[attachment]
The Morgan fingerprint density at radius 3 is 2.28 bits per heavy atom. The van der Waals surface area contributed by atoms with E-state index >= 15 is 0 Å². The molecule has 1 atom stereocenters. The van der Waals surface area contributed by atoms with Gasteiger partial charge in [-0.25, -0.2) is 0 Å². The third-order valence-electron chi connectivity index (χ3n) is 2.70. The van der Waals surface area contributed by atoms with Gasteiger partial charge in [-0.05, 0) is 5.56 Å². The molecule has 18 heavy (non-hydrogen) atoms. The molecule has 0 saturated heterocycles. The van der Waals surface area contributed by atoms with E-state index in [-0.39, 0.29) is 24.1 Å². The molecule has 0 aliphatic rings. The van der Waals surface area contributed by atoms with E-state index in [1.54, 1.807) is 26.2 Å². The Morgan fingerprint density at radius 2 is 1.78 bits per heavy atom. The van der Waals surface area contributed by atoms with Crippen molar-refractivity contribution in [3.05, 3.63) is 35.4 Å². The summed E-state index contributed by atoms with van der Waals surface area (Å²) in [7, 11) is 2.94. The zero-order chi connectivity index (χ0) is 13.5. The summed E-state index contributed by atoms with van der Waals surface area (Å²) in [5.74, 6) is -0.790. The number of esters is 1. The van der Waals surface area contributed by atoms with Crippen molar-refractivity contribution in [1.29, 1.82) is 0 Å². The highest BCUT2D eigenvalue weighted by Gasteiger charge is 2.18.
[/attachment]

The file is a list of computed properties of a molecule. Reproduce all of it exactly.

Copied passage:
The Morgan fingerprint density at radius 3 is 2.28 bits per heavy atom. The van der Waals surface area contributed by atoms with E-state index >= 15 is 0 Å². The molecule has 1 atom stereocenters. The van der Waals surface area contributed by atoms with Gasteiger partial charge in [-0.25, -0.2) is 0 Å². The third-order valence-electron chi connectivity index (χ3n) is 2.70. The van der Waals surface area contributed by atoms with Gasteiger partial charge in [-0.05, 0) is 5.56 Å². The molecule has 18 heavy (non-hydrogen) atoms. The molecule has 0 saturated heterocycles. The van der Waals surface area contributed by atoms with E-state index in [-0.39, 0.29) is 24.1 Å². The molecule has 0 aliphatic rings. The van der Waals surface area contributed by atoms with E-state index in [1.54, 1.807) is 26.2 Å². The Morgan fingerprint density at radius 2 is 1.78 bits per heavy atom. The van der Waals surface area contributed by atoms with Crippen molar-refractivity contribution in [3.05, 3.63) is 35.4 Å². The summed E-state index contributed by atoms with van der Waals surface area (Å²) in [7, 11) is 2.94. The zero-order chi connectivity index (χ0) is 13.5. The summed E-state index contributed by atoms with van der Waals surface area (Å²) in [5.74, 6) is -0.790. The number of esters is 1. The van der Waals surface area contributed by atoms with Crippen molar-refractivity contribution in [1.29, 1.82) is 0 Å². The highest BCUT2D eigenvalue weighted by Gasteiger charge is 2.18.